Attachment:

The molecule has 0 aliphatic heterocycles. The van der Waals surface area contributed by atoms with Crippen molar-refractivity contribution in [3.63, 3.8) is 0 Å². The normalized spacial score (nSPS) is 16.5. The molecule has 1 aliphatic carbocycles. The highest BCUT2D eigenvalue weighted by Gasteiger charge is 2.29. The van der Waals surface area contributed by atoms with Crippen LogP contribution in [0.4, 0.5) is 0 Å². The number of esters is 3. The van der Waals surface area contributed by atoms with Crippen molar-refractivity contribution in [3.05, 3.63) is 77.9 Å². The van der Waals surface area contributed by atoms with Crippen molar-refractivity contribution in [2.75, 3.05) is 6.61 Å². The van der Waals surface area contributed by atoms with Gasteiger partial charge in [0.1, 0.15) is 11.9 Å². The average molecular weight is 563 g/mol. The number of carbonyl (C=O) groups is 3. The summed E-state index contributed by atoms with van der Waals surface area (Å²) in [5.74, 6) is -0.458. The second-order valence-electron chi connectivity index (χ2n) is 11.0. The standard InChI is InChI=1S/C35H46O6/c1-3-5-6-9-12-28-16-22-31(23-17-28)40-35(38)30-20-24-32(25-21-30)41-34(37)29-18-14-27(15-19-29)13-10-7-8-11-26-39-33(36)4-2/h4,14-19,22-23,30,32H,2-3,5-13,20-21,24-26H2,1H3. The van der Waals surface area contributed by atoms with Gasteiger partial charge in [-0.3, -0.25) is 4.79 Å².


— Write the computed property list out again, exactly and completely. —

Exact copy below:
The molecule has 0 aliphatic heterocycles. The van der Waals surface area contributed by atoms with Crippen molar-refractivity contribution in [3.63, 3.8) is 0 Å². The normalized spacial score (nSPS) is 16.5. The molecule has 1 aliphatic carbocycles. The highest BCUT2D eigenvalue weighted by Gasteiger charge is 2.29. The van der Waals surface area contributed by atoms with Crippen LogP contribution in [0.4, 0.5) is 0 Å². The number of esters is 3. The van der Waals surface area contributed by atoms with Crippen molar-refractivity contribution in [3.05, 3.63) is 77.9 Å². The van der Waals surface area contributed by atoms with Crippen molar-refractivity contribution in [2.75, 3.05) is 6.61 Å². The van der Waals surface area contributed by atoms with Gasteiger partial charge in [0.1, 0.15) is 11.9 Å². The average molecular weight is 563 g/mol. The number of carbonyl (C=O) groups is 3. The summed E-state index contributed by atoms with van der Waals surface area (Å²) in [5.74, 6) is -0.458. The second-order valence-electron chi connectivity index (χ2n) is 11.0. The standard InChI is InChI=1S/C35H46O6/c1-3-5-6-9-12-28-16-22-31(23-17-28)40-35(38)30-20-24-32(25-21-30)41-34(37)29-18-14-27(15-19-29)13-10-7-8-11-26-39-33(36)4-2/h4,14-19,22-23,30,32H,2-3,5-13,20-21,24-26H2,1H3. The van der Waals surface area contributed by atoms with Gasteiger partial charge in [-0.3, -0.25) is 4.79 Å².